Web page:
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Opinion

Opinion: Gauck stays true to himself

Expectations were high as Joachim Gauck gave a speech at Shanghai's Tongji University. The German president remained true to his reputation, writes DW's Philipp Bilsky.

German President Joachim Gauck's speech to students at Shanghai's Tongji University was the highlight of his China trip. Many journalists had been wondering about what exactly Gauck - who is known for his critical remarks about socialist governments - might say about the situation in China.

As it turns out, Gauck addressed an array of issues in his speech. The German president expressed his admiration for Chinese culture. He emphasized that he was aware of the humiliations that China experienced at the hands of invading Western colonial powers in the 19th century. And he paid respect to the economic progress that China has achieved since the country opened up its economy.

Lessons of the past

Bilsky Philipp Kommentarbild App

DW's Philipp Bilsky

At the same time, the president expressed concern. Many Germans sympathize when they see the images of China's smog-covered cities, he said. Moreover, some ask themselves how prosperity can be more evenly distributed, or, as Gauck's transcript reads, "how those people fare who go their own way and seem to stand in the way of the official line."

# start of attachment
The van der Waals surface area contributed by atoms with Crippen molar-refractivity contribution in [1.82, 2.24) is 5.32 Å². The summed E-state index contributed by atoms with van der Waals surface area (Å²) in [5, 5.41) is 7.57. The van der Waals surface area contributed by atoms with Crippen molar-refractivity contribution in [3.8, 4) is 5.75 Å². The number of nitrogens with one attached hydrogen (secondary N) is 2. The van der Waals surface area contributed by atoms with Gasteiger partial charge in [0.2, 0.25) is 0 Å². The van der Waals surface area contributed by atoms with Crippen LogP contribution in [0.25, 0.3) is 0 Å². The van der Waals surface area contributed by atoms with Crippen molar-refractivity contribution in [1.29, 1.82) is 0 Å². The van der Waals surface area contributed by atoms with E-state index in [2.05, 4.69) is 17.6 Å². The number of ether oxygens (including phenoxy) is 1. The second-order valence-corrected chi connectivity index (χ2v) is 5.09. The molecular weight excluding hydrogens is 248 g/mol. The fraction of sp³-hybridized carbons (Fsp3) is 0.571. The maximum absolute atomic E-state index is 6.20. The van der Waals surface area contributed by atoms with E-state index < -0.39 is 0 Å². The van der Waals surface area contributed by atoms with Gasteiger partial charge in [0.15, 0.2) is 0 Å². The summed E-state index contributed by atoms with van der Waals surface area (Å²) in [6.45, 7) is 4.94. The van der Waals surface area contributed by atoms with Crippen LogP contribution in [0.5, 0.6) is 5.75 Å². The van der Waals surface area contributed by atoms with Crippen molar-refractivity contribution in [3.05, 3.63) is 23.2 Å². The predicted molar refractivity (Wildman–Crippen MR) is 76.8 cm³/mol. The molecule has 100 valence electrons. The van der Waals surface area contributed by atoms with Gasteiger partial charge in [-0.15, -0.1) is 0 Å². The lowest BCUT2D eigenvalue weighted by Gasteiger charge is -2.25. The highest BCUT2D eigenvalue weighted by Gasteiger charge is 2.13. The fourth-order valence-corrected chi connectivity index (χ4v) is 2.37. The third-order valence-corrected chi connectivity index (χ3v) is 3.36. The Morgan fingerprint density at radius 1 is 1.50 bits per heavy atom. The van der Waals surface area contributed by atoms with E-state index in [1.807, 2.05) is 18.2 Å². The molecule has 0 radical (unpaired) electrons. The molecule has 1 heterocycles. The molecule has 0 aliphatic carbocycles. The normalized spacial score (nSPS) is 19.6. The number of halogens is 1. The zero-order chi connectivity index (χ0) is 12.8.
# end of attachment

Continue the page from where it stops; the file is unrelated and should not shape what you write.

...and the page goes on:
In fact, the German president had the opportunity to meet some of the people he was referring to. And they made the biggest impression on him, as he said.

But President Gauck talked mainly about Germany. He said that the entire political system of the former GDR lacked proper legitimacy, given that free, equal and secret public elections were never held.

He also spoke of the lessons of Germany's Nazi past, stressing that power shall never again be allowed to take precedence over the law. And on the matter of the environment, Gauck spoke of the key role Germany's civil society has played in overcoming the country's environmental problems.

Not losing face

Prior to his talks in Beijing, Gauck reportedly said that he – as well as the Chinese government – did not want to lose face during his China visit. After his speech in Shanghai, it can be said that Gauck stayed true to himself. He did not lose face.

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